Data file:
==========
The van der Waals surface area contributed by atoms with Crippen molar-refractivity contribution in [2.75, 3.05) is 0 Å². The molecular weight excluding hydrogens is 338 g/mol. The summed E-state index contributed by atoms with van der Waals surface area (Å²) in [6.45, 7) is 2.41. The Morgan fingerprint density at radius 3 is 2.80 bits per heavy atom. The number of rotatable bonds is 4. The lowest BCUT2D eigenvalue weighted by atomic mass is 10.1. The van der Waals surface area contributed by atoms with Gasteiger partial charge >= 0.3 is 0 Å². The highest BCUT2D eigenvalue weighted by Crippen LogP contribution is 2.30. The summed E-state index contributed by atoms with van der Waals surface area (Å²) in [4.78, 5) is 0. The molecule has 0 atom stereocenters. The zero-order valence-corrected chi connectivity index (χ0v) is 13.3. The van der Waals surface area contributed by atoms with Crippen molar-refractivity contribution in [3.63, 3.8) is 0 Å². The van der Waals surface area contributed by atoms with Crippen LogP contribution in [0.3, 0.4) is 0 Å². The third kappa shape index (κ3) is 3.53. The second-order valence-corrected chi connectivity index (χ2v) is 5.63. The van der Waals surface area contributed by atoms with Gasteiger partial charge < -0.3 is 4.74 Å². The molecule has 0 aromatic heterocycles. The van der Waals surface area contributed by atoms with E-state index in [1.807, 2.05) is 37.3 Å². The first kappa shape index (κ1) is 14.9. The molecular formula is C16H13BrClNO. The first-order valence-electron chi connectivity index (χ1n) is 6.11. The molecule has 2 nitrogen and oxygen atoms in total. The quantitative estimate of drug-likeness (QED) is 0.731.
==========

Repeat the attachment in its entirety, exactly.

The van der Waals surface area contributed by atoms with Crippen molar-refractivity contribution in [2.75, 3.05) is 0 Å². The molecular weight excluding hydrogens is 338 g/mol. The summed E-state index contributed by atoms with van der Waals surface area (Å²) in [6.45, 7) is 2.41. The Morgan fingerprint density at radius 3 is 2.80 bits per heavy atom. The number of rotatable bonds is 4. The lowest BCUT2D eigenvalue weighted by atomic mass is 10.1. The van der Waals surface area contributed by atoms with Gasteiger partial charge >= 0.3 is 0 Å². The highest BCUT2D eigenvalue weighted by Crippen LogP contribution is 2.30. The summed E-state index contributed by atoms with van der Waals surface area (Å²) in [4.78, 5) is 0. The molecule has 0 atom stereocenters. The zero-order valence-corrected chi connectivity index (χ0v) is 13.3. The van der Waals surface area contributed by atoms with Crippen molar-refractivity contribution in [3.63, 3.8) is 0 Å². The van der Waals surface area contributed by atoms with Crippen LogP contribution in [0.3, 0.4) is 0 Å². The third kappa shape index (κ3) is 3.53. The second-order valence-corrected chi connectivity index (χ2v) is 5.63. The van der Waals surface area contributed by atoms with Gasteiger partial charge < -0.3 is 4.74 Å². The molecule has 0 aromatic heterocycles. The van der Waals surface area contributed by atoms with E-state index in [1.807, 2.05) is 37.3 Å². The first kappa shape index (κ1) is 14.9. The molecular formula is C16H13BrClNO. The first-order valence-electron chi connectivity index (χ1n) is 6.11. The molecule has 2 nitrogen and oxygen atoms in total. The quantitative estimate of drug-likeness (QED) is 0.731.